Sudan's government and rebels in South Kordofan state said Wednesday they are ready to hold talks on ending their two-year war at a planned meeting in Ethiopia next week.
African Union (AU) mediator Thabo Mbeki sent rebel chairman Malik Agar an invitation "for peace talks in Addis Ababa on April 23", the Sudan People's Liberation Movement-North (SPLM-N) said.
"We replied that we are ready," rebel spokesman Arnu Ngutulu Lodi told AFP, adding that his group will send a 15-member negotiating team.
A senior Sudanese ruling party official confirmed the talks have been set for next Tuesday.
"Up to now our government is fully committed to the time scheduled by the African Union," said Rabbie Abdelatti Ebaid of the National Congress Party.
If the two sides meet face-to-face it would be their first direct talks in almost two years, Lodi said.
The rebels and government met indirectly through AU mediators in a failed attempt to secure humanitarian access to the war zone.
Talk of peace, however, was accompanied by heavy fighting on Wednesday.
Rebels again shelled the state capital Kadugli, targeting what Lodi described as "military bases."
A Kadugli resident told AFP that one woman was reportedly killed in the mortar barrage on the area which was also targeted by rebels last Friday.
SPLM-N also shelled a military outpost east of the capital, hitting an ammunition storage facility which exploded, rebel spokesman Lodi said.
"Today there is heavy fighting around Dandor," a garrison about 18 kilometres (11 miles) east of Kadugli that government forces were trying to retake after rebels seized it on Monday, he added.
Army spokesman Sawarmi Khaled Saad told AFP his troops had "liberated" Dandor.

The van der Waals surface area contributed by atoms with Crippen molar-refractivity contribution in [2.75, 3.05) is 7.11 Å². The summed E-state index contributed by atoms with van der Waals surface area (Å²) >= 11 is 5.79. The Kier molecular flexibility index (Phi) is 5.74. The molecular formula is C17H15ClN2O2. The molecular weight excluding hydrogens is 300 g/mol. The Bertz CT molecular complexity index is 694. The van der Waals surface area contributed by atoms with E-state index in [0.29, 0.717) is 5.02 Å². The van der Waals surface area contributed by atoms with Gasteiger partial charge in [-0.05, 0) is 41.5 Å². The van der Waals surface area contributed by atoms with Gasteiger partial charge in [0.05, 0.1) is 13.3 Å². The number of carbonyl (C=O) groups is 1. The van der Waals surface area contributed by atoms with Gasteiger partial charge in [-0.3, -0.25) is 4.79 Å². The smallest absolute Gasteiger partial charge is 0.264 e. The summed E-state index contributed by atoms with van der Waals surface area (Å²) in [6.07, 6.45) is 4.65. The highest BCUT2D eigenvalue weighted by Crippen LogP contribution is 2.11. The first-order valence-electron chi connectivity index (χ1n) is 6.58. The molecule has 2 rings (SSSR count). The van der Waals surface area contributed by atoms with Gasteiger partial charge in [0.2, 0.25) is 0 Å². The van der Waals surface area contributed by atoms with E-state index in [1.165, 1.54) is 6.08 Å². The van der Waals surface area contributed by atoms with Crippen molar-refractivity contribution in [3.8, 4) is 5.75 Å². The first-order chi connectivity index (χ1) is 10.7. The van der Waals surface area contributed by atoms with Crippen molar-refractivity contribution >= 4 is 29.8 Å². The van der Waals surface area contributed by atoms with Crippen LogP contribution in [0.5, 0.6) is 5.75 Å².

"In reaction to that, the rebels tried to create a disturbance in Kadugli, shelling the town," Saad said.
The top United Nations official in Sudan, Ali Al-Za'tari, welcomed the African Union's invitation for Sudan and the SPLM-N "to engage in direct talks in Addis Ababa".
He said the humanitarian situation should be at the top of their agenda.
More than 200,000 people have fled the war zone for South Sudan and Ethiopia as refugees, while an estimated one million more have been affected inside South Kordofan and Blue Nile, another state where the SPLM-N has been fighting.
A senior UN aid official has said people were surviving on "roots and leaves".
Last Friday's shelling of Kadugli killed three civilians, the government said, as President Omar al-Bashir visited South Sudan in a symbol of easing tensions between the neighbours, particularly over the South's alleged support for SPLM-N.
Khartoum had long rejected talks with the insurgents.
But on April 1, Bashir said his administration seeks a broad political dialogue, "including (with) those who are armed".
"If you put arms aside and come to the negotiating table, this is the route of negotiation," said the ruling party's Ebaid.
The government and rebels disagree about the framework for talks.
SPLM-N wants them under a UN Security Council resolution which said negotiations should occur on the basis of a June 2011 agreement.
That unimplemented pact committed the SPLM-N and the Islamist government to a "political partnership" in the two states and a national vision that recognised the country's diversity.
Ebaid said talks should focus only on South Kordofan and Blue Nile, "not the whole of Sudan."
Khartoum wants dialogue under the 2005 Comprehensive Peace Agreement (CPA) which led to South Sudan's independence two years ago after an overwhelming "yes" vote in a referendum.
The CPA said South Kordofan and Blue Nile would have "popular consultations" as well.